Micing is basically a "use the force..Luke" endeavor.

Wear headphones as you move the mic around either close to the speaker or a few feet away and when you get a sound that pleases you, that's where the mic goes.


Experiment with settings on your amp as you listen through your headphone as that will help what the mic hears.

The closer the mic, the less of the room you hear, but room sound is good too so don't rule that out.

If you have two mics, put one on the speaker, then one a few feet away in the room.

And by a "few feet" at least 3 feet away from the other mic so you don't go out of phase. If you have phase reversal on your mic inputs, then no problem.

Make sure you quiet anything going on in that room so extraneous noise doesn't get picked up on the track.

A 58 although for close vocals, depending on how loud you play your amp will pickup up enough of a signal to mix in with your DI track. And then the magic is in the mixing after that, blending the two tracks.

You can also take the windscreen off the 58 (just unscrew it) and turn it into a 57, the usual go-to for micing guitar amps.




If you have amp modeling software like Ampfarm et al you can enhance either track to come up with a better image of your guitar.

You can also just mic your dobro without an amp.

Again use the force Luke on the mic placement.
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Jonathan Cullifer


From:
Nashville, TN
Post Posted 10 Oct 2017 8:17 am     Reply with quote

What is the input impedance on your preamp? Sounds like it may be lower than it should.

Last dobro project I did, I recorded the pickup and used a Sennheiser 421 and a SM57. I don't know which track was used in the project, but I think it was the 421. The 57 did fine as well.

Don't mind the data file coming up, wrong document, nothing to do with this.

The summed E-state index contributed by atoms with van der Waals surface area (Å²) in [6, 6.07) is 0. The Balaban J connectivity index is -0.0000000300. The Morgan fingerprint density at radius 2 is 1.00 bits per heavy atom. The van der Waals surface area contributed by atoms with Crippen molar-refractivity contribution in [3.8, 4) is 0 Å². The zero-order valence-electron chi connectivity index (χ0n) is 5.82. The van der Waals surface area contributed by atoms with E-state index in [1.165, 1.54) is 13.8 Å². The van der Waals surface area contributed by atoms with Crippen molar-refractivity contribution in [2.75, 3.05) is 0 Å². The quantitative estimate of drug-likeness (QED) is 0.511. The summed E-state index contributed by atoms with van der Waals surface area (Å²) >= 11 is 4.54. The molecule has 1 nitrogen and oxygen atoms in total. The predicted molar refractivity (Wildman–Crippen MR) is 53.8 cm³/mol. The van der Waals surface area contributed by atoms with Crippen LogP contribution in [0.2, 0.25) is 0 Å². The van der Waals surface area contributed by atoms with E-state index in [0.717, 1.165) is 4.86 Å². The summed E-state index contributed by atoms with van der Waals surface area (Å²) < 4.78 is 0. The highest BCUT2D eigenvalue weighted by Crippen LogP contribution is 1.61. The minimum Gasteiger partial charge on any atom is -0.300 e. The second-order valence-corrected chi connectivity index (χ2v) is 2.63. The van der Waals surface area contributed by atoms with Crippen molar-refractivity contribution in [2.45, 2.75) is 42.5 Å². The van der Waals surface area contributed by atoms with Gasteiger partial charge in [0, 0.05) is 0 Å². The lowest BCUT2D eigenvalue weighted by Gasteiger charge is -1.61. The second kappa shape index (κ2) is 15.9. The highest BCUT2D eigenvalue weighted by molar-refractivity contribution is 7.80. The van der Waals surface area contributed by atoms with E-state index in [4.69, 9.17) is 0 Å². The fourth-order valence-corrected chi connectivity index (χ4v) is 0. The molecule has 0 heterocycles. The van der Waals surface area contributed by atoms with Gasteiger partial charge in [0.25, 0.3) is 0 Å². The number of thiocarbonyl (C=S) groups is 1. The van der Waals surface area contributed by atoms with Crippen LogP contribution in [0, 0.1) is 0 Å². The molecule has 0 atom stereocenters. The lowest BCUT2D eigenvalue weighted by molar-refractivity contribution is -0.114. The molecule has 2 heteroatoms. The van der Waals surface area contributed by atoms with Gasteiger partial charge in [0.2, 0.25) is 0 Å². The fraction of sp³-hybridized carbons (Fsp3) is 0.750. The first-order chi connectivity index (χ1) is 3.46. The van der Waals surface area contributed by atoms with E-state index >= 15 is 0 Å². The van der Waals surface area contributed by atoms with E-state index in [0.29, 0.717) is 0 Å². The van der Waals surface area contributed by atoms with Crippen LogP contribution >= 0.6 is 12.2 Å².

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Michael Haselman


From:
St. Paul
Post Posted 10 Oct 2017 12:43 pm     Reply with quote

Not sure at all of the impedance. I believe it's a Fishman that came with that era of Hound Dogs. Lots of good advice here, though. Thanks all!
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Howard Parker


From:
Clarksburg,MD USA
Post Posted 11 Oct 2017 6:51 am     Reply with quote

Michael Haselman wrote:
Not sure at all of the impedance. I believe it's a Fishman that came with that era of Hound Dogs. Lots of good advice here, though. Thanks all!


If the original Fishman "donut" pickup (I think they refer to it as the "Classic"), tinny output is typically a sign that the pickup needs to be retensioned. That is done with the cone tension screw. Very carefully move the screw back and forth, no more than 1/8 turn. Hopefully you'll hear the pickup "bloom" at one spot and the dobro will sound like a dobro Winking

It that doesn't work then re mounting the pickup may be in order.

Some knowledge of this pickup will be required.

I've adjusted hundreds of these pickups. They are a PIA and no longer recommended for a variety of reasons.

Hope this helps.

Howard